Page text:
and another child/baby is dead under non accidental circumstances..      Are we going to blame this on ‘child poverty’ too. My interpretation of  child poverty….. being deprived of parents who  truly care but having parents who don’t give a sh**t and see children as some sort of income .     Has anyone calculated how much income comes into some of these families that ‘share ‘ the accomodation. Methinks more than the average joe working his/her ass off to support family.           

  • captain kidd

    Poverty.how long have we been hearing about this,it can not be fixed by the Tax payer,otherwise it would have been years ago.I have many staff and some of the choices they make in regards to how they spend their money would make your head spin.Alot of them refuse work on the weekend because thats time to get pissed.

    • notavictim

      absolutely, same with some of my staff. 1 was employed after 6 months on the dole, first job was getting sky installed, 3 months later, cant pay the power bill, salary package $55k and no dependants.

      • Pharmachick

        seriously??? 

        If what you say is true… that your employee is on $55K+ and is defaulting on basic power etc, then one genuinely questions where the $$ are going and, at the same time; has absolutely no tolerance for wasteful tossers!  

      • $55k no dependents – at first glance I like your staff member as that sounds sensible, but still can’t pay their power bill? Clearly a moron who needs to go get budgeting advice and/or gambling or alcoholics anon. I could pay all my bills & support a healthy social life in my early 20s when fresh out of uni on $28k. $55k as a single person – I’d be able to service a mortgage too. It’s all about cutting your cloth to suit.

  • Some of the poverty in NZ is self inflicted because people make poor choices. Getting people to change bad habits can be quite hard.

    Some of it however is real and there are many who end up on the streets through sad circumstances.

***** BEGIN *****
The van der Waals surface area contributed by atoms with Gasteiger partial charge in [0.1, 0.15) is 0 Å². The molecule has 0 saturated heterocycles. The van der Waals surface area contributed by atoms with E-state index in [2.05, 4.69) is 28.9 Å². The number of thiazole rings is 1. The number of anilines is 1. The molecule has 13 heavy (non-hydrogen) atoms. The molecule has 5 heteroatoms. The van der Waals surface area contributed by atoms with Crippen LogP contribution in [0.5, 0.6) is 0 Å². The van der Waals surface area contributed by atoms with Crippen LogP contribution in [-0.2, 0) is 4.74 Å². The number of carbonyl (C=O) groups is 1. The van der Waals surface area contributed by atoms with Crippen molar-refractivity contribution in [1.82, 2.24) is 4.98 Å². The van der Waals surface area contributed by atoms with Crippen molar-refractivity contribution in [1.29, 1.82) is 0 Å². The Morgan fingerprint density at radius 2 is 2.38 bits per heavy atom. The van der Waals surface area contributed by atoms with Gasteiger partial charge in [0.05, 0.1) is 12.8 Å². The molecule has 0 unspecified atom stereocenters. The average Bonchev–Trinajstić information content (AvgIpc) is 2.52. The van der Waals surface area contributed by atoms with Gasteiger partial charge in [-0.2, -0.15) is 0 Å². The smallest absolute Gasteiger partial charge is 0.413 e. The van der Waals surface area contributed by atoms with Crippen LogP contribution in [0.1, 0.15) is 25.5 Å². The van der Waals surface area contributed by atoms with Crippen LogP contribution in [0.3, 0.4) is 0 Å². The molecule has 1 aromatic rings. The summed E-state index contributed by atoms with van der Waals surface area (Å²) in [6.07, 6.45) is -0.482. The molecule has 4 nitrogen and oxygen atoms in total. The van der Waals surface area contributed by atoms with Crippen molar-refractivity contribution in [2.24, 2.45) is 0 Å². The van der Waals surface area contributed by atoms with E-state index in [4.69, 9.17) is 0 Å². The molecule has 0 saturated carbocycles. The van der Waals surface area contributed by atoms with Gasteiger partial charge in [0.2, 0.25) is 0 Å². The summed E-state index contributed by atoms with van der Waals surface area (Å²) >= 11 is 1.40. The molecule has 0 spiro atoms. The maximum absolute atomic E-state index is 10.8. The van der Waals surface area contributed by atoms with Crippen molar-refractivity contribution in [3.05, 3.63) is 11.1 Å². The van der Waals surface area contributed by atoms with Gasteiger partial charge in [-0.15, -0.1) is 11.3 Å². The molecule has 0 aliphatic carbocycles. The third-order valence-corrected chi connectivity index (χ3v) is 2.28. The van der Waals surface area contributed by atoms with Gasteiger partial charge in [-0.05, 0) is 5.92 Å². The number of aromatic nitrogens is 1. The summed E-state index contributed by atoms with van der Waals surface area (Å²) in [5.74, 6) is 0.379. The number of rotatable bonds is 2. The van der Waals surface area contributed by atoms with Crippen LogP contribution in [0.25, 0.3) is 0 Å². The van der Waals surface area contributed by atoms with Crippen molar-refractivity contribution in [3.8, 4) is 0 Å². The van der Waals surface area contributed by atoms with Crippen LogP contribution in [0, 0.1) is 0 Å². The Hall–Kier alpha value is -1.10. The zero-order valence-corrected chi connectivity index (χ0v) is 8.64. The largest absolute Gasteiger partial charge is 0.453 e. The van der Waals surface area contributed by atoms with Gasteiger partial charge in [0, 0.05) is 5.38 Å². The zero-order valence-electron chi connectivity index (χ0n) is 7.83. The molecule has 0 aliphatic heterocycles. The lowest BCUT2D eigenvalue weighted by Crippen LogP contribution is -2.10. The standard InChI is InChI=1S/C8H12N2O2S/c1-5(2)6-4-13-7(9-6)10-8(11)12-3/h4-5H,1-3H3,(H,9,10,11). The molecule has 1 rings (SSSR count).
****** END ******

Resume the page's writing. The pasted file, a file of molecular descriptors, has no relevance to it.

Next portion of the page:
The poor will always be with us. Short of becoming a socialist communist paradise (which only work in theory and then we can have national poverty) there is no human solution to poverty in this world. All we can do is minimise the damage. 

  • Anonymous

    The government needs to stop paying people to breed.
    At the moment, there are feckless loser women out there who shack up with loser guys, and they know that they can have as many kids as they want and the government (i.e. other taxpayers) will pay for their upkeep. That’s bloody ridiculous.
    There should be no support after the third child. If you have a fourth, fifth or whatever, then YOU should pay for their food and living costs.

    • Frederico

      Cue Tui’s ad……

    • I completely agree with your sentiments, but much prefer my solution re making the loser parents accountable for their own choices. I don’t believe in ever letting a child starve just because they had the misfortune of being born into a crap family. 

      Hungry children = uneducated & resentful children who grow up into resentful teens to wag school, tag & steal your stuff. Much better to reduce the parents benefits, put the balance on payment cards so they have no autonomy with our money then feed, clothe & educate the kids through their schools = breaking the cycle. 

      But we’re dreaming. No govt is ever going to have the balls to make real & serious changes. So the cycle will continue

    • I completely agree with your sentiments, but much prefer my solution re making the loser parents accountable for their own choices. I don’t believe in ever letting a child starve just because they had the misfortune of being born into a crap family. 

      Hungry children = uneducated & resentful children who grow up into resentful teens to wag school, tag & steal your stuff. Much better to reduce the parents benefits, put the balance on payment cards so they have no autonomy with our money then feed, clothe & educate the kids through their schools = breaking the cycle. 

      But we’re dreaming. No govt is ever going to have the balls to make real & serious changes. So the cycle will continue

      • sailorx

        Of course the problem with your loser parents is that they were probably brought up by loser parents who in turn were also brought up by loser parents.Life is full of winners and losers some bad some good.Children are the issue here you and your should thank your lucky stars that you were not born to loser parents.

      • How do you know I wasn’t You make a lot of assumptions.

    • Paul Rain

      Considering the average New Zealand woman has only slightly over two, three is more than enough for the irresponsible.

  • Super Guest

    Solution to child “poverty”?

    A) Stop calling it poverty. Poverty is what you see in a world vision ad. Kids in Africa would love a state home and couple hundred bucks a week guaranteed by the government.